Pain is generally considered a private experience that is influenced by one's cultural, social, and psychological factors [4]. Due to its subjective nature, the definition, expression, communication, and beliefs surrounding pain will differ from one patient to another. While difficult to assess by themselves, individual upbringing and cultural beliefs shape behavior. Culture is defined as one's traditions and beliefs as it pertains to their racial, ethnic, religious, and social group [3]. Pain is not exempt from the influence of one’s culture. For example, studies have found that in some Asian cultures, patients are less likely to communicate their pain and are often less direct when discussing their experience of pain with a non-Asian clinician [3]. A study looking at the attitudes of rural Nepalese surrounding low back pain found that individuals were far less likely to seek medical intervention as they attributed their pain to a part of normal aging [3].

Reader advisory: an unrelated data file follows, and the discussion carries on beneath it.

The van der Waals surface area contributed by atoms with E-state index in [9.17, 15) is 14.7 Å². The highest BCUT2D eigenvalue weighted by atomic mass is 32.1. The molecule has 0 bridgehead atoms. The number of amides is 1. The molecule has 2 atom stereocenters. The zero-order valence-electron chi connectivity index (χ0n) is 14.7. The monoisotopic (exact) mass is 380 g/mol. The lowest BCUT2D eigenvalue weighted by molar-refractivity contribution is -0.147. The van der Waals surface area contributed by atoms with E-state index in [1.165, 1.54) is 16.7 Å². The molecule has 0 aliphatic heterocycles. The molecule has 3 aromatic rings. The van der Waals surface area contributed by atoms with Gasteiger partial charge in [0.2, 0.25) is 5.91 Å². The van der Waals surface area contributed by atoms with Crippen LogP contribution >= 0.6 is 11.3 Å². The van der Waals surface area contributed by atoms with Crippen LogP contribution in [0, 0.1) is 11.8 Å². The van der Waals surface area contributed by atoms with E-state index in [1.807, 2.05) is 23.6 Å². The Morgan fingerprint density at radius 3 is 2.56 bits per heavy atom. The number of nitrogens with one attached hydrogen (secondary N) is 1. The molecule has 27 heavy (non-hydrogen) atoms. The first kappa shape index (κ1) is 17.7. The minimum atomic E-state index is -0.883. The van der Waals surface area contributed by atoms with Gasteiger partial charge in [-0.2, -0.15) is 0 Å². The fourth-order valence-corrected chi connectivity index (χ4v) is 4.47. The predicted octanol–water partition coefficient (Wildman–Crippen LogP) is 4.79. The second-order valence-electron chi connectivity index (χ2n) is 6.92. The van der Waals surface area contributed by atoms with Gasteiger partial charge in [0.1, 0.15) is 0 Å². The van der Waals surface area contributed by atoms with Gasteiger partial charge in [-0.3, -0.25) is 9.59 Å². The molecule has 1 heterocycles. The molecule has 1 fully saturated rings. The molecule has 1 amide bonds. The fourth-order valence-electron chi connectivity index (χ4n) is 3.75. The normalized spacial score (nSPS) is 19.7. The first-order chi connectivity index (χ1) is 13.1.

According to the anthropologist Mark Zborowski, people’s cultural experiences influence whether they view their pain as a problem that requires clinical treatment [4]. Some cultures consider pain as a sign of healing while others view it as a “test of faith” [4]. Moreover, the use of opioids for pain management is frowned upon in many cultures as it can be viewed as equivalent to euthanasia [5]. This becomes especially challenging during end-of-life care as opioids are considered the primary pharmacological analgesics in palliative care [5]. For example, pain scales can be helpful when treating African American patients as they may avoid pain medication due to fear of addiction. On the other hand, patients from East Asian backgrounds might be more stoic, requiring clinicians to rely more on non-verbal signs [5]. Clinicians should be aware of both verbal and nonverbal cues when interacting with patients to avoid miscommunications regarding pain.